Bible Basics: Primeval History

Wisdom is a tree of life to those who hold fast to her, and all who hold fast to her are happy. Proverbs 3:18

Nov. 10, 2010:  Our topic was creation, or, primeval history as depicted in Genesis 1 and 2.  We tried to understand the difference between the history we study in school and what we read in Genesis.  Following Celia Brewer Marshall’s discussion on this matter (A Guide Through the Old Testament, John Knox Press) we used the German word Geschichte as a way of making the distinction.  Geschichte is not the simple facts of the past, like  who did what to whom and when, where and how.  

 This version of history is more about the  meaning of the event, its cause and effect, interpretation  and explanation.   How did the event shape us?  How did the event change the world?  So in Genesis 1 and 2 the Hebrew people are setting forth a history that expresses their understanding of the world, themselves, and God.   “Primeval” is original history and concerned with the origins of things.  How did the moon and stars come to be?  Of what stuff was the world created?  What was the order of creation and what does that say about God’s intention and God’s priorities?

We looked at the two versions of creation:  Genesis 1-2:4a and Genesis 2:4b-25.  We worked through a chart that compared them side by side.  We looked at the different names for God, with Elohim in the first story and Yahweh in the second story.  Other points of comparison were the length of time for creation, order of creation, how humans were created and how the Hebrew word ruah, or breath/wind/spirit, was used.  We talked about the two different editors and why the stories are so different. As Celia Marshall puts it, the two stories represent different traditions and were pieced together like a patchwork quilt.  The discrepancies should not bother us because the overall effect is a “mature statement of the Hebrew faith.”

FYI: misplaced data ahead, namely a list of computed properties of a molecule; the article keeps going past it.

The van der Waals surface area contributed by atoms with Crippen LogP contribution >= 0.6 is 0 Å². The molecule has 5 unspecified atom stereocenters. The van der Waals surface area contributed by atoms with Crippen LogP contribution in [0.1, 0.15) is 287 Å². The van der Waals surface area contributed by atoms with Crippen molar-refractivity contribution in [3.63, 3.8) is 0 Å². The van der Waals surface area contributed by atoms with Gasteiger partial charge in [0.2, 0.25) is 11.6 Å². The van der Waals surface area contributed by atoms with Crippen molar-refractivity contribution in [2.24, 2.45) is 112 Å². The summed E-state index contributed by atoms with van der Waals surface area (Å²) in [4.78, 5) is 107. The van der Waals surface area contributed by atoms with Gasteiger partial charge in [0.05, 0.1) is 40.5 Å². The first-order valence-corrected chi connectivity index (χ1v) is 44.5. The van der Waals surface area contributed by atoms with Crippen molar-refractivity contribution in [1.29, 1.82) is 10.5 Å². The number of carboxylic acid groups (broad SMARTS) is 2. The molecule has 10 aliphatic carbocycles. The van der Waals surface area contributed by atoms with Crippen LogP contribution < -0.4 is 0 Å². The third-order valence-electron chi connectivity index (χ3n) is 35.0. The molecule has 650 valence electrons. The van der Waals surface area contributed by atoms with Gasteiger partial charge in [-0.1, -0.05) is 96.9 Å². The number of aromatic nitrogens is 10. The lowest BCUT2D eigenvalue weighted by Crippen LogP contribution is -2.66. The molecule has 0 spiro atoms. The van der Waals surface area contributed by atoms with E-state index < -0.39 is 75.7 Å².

We talked about an “anthropomorphic” God, who in the second story, gets lonely, gets angry, enjoys a cool evening breeze, and who spends time walking about God’s own creation.  We discussed whether we preferred to think of God in this way, or as the remote and all powerful being of the first account who proclaimed the world into existence.  Last,we examined the two cosmologies represented.  In the first account, the universe goes from watery chaos to dry land.  In the second account it moves from parched barren earth to fertile land. 

Next, on Nov 17, we will study the Garden of Eden with its Tree of Life and Tree of the knowledge of Good and Evil.